SVTLB in Undetermined Interstitial Lung Disease: Comparison
Please note this is a comparison between Version 1 by Eugenio Pompeo and Version 2 by Jason Zhu.

Thoracoscopic surgical biopsy has shown excellent histological characterization of undetermined interstitial lung diseases, although the morbidity rates reported are not negligible. In  delicate patients with interstitial lung disease and restrictive ventilatory impairment, morbidity is thought to be due at least in part to tracheal intubation with single-lung mechanical ventilation; therefore, spontaneous ventilation thoracoscopic lung biopsy (SVTLB) has been proposed as a potentially less invasive surgical option. 

  • interstitial lung disease
  • surgical biopsy
  • non-intubated thoracic surgery
  • awake thoracic surgery

1. Introduction

Interstitial lung diseases (ILDs) are defined as a heterogeneous group of idiopathic or secondary conditions that share a similar clinical, radiological, and histologic pattern characterized by inflammation and fibrosis involving the lung interstitium [1]. Overall, the prevalence of ILDs is approximately 200 individuals per 100,000 [2]. An early and accurate differential diagnosis among undetermined ILDs is usually pivotal to predicting prognosis and determining the best pharmacological therapy. International consensus guidelines recommend the need for a precise histopathological diagnosis in undetermined ILD patients in whom clinical, laboratory, and high-resolution computed tomography findings, preferably discussed within a multidisciplinary panel, prove insufficient to make a confident diagnosis [2][3][2,3]. In these instances, surgical lung biopsy is still the recommended diagnostic procedure despite the proposal of alternative techniques such as transbronchial lung cryobiopsy [4]. Nowadays, mechanical ventilation thoracoscopic lung biopsy (MVTLB), performed under general anesthesia with double-lumen tube intubation, is the preferred surgical diagnostic tool, offering excellent diagnostic yields of 93–95% [5][6][5,6]. However, given the typical impaired pulmonary function of ILD patients, the risk of post-operative complications of MVTLB is still not negligible, with reported mortality and morbidity rates of 1.5–2.4% and approximately 16%, respectively [6][7][8][9][6,7,8,9]. In addition, general anesthesia and single-lung mechanical ventilation entail multiple potential side effects, which are thought to be a risk factor for the acute exacerbation of ILD [7]. In an attempt to combine the excellent diagnostic yield of MVTLB with lower operative risks, spontaneous ventilation thoracoscopic lung biopsy (SVTLB), performed under regional anesthesia without tracheal intubation and single-lung mechanical ventilation, has been proposed as a less invasive surgical alternative [10].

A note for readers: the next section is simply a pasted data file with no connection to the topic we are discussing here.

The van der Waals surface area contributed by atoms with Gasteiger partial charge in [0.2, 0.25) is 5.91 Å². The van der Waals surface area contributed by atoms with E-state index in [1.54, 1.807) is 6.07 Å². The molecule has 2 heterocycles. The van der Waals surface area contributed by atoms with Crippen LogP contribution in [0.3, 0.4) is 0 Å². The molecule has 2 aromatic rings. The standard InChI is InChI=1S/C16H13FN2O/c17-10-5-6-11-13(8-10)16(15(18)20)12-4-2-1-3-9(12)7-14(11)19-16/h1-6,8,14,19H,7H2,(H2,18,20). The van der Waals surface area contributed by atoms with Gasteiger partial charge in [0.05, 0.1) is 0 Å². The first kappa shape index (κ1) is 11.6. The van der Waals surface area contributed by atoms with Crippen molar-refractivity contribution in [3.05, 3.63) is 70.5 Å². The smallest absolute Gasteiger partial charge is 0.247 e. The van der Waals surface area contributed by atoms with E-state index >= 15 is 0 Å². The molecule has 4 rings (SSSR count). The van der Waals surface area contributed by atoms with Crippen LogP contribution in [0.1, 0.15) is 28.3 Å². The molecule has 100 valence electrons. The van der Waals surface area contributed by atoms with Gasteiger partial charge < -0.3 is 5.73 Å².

2. Anesthesia and Surgery

Nine studies [10][11][12][13][14][15][16][17][18][10,13,14,15,16,18,21,22,23] reported details about anesthesia. With regard to regional anesthesia, thoracic epidural analgesia was the chosen technique in three studies [11][14][17][13,16,22], while in the other two investigations [13][18][15,23], the enrolled population all received intercostal blocks. In the other studies, both procedures were alternatively performed. Neuromuscular blockers were not employed in any study. When applied, sedation was obtained with propofol and/or remifentanil [10][15][16][18][19][10,17,18,21,23], propofol and sufentanil [20][12], remifentanil or dexmedetomidine [11][13], or midazolam and fenatanil [14][16]. One study reported that all patients were fully conscious during the procedure [21][19], while the others did not mention details about sedation [12][13][17][22][14,15,20,22]. The surgical approach was mentioned in 9/13 studies [10][11][12][14][17][18][19][20][22][10,12,13,14,16,17,20,22,23]. Out of a total of 360 patients, 257 (71.4%) underwent uniportal VATS while 79 (21.9%) underwent multiportal VATS. One multicentric study [12][14] also reported 24 surgeries (6.7%) performed using a mini-thoracotomy approach under video assistance. Twelve out of thirteen studies reported a mean number of approximately two biopsies for each operation, usually performed through mechanical stapled wedge resections. In one study from Zhang et al. [22][20], biopsy forceps were employed to obtain the specimens. Conversion to general anesthesia was reported in 5/675 patients (0.7%). Moreover, conversion to thoracotomy occurred in 2/675 cases (0.3%). At the end of surgery, one chest tube was routinely placed with the exception of two studies [19][20][12,17], in which a tubeless approach was carried out. Mean or median operative time was reported in 12 studies [10][11][12][14][15][16][18][19][20][21][22][10,12,13,14,16,17,18,19,20,21,23] and ranged from a minimum of 22 min to a maximum of 57.7 min.

3. Histological Results and Diagnostic Yield